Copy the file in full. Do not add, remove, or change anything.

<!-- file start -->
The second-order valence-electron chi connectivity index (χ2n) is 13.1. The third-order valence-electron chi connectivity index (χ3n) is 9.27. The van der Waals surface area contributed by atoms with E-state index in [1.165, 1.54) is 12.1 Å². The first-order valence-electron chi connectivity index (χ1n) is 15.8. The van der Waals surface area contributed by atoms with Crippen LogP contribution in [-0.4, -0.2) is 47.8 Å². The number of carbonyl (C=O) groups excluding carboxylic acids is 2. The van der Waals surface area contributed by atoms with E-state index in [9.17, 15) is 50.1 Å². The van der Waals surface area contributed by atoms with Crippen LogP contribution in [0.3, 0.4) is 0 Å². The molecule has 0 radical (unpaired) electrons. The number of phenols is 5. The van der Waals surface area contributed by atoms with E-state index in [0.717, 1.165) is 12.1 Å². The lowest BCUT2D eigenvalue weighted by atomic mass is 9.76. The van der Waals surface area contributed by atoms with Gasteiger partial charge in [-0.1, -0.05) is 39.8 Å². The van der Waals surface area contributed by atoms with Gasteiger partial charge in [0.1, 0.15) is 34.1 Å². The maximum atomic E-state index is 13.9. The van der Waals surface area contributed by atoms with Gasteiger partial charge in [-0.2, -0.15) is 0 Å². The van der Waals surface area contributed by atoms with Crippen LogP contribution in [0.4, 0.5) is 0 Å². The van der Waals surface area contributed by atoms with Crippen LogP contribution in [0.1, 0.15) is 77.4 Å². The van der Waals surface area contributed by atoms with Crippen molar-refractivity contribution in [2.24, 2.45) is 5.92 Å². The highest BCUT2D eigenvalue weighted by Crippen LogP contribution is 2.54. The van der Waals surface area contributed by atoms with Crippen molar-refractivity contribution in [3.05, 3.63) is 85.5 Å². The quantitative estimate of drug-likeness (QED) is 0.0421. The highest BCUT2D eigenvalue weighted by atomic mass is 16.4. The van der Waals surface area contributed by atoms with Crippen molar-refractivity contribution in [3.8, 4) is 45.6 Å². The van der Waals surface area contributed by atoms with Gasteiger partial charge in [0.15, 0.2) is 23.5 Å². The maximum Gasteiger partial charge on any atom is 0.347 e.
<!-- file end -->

The second-order valence-electron chi connectivity index (χ2n) is 13.1. The third-order valence-electron chi connectivity index (χ3n) is 9.27. The van der Waals surface area contributed by atoms with E-state index in [1.165, 1.54) is 12.1 Å². The first-order valence-electron chi connectivity index (χ1n) is 15.8. The van der Waals surface area contributed by atoms with Crippen LogP contribution in [-0.4, -0.2) is 47.8 Å². The number of carbonyl (C=O) groups excluding carboxylic acids is 2. The van der Waals surface area contributed by atoms with E-state index in [9.17, 15) is 50.1 Å². The van der Waals surface area contributed by atoms with Crippen LogP contribution in [0.3, 0.4) is 0 Å². The molecule has 0 radical (unpaired) electrons. The number of phenols is 5. The van der Waals surface area contributed by atoms with E-state index in [0.717, 1.165) is 12.1 Å². The lowest BCUT2D eigenvalue weighted by atomic mass is 9.76. The van der Waals surface area contributed by atoms with Gasteiger partial charge in [-0.1, -0.05) is 39.8 Å². The van der Waals surface area contributed by atoms with Gasteiger partial charge in [0.1, 0.15) is 34.1 Å². The maximum atomic E-state index is 13.9. The van der Waals surface area contributed by atoms with Gasteiger partial charge in [-0.2, -0.15) is 0 Å². The van der Waals surface area contributed by atoms with Crippen LogP contribution in [0.4, 0.5) is 0 Å². The van der Waals surface area contributed by atoms with Crippen LogP contribution in [0.1, 0.15) is 77.4 Å². The van der Waals surface area contributed by atoms with Crippen molar-refractivity contribution in [2.24, 2.45) is 5.92 Å². The highest BCUT2D eigenvalue weighted by Crippen LogP contribution is 2.54. The van der Waals surface area contributed by atoms with Crippen molar-refractivity contribution in [3.05, 3.63) is 85.5 Å². The quantitative estimate of drug-likeness (QED) is 0.0421. The highest BCUT2D eigenvalue weighted by atomic mass is 16.4. The van der Waals surface area contributed by atoms with Crippen molar-refractivity contribution in [3.8, 4) is 45.6 Å². The van der Waals surface area contributed by atoms with Gasteiger partial charge in [0.15, 0.2) is 23.5 Å². The maximum Gasteiger partial charge on any atom is 0.347 e.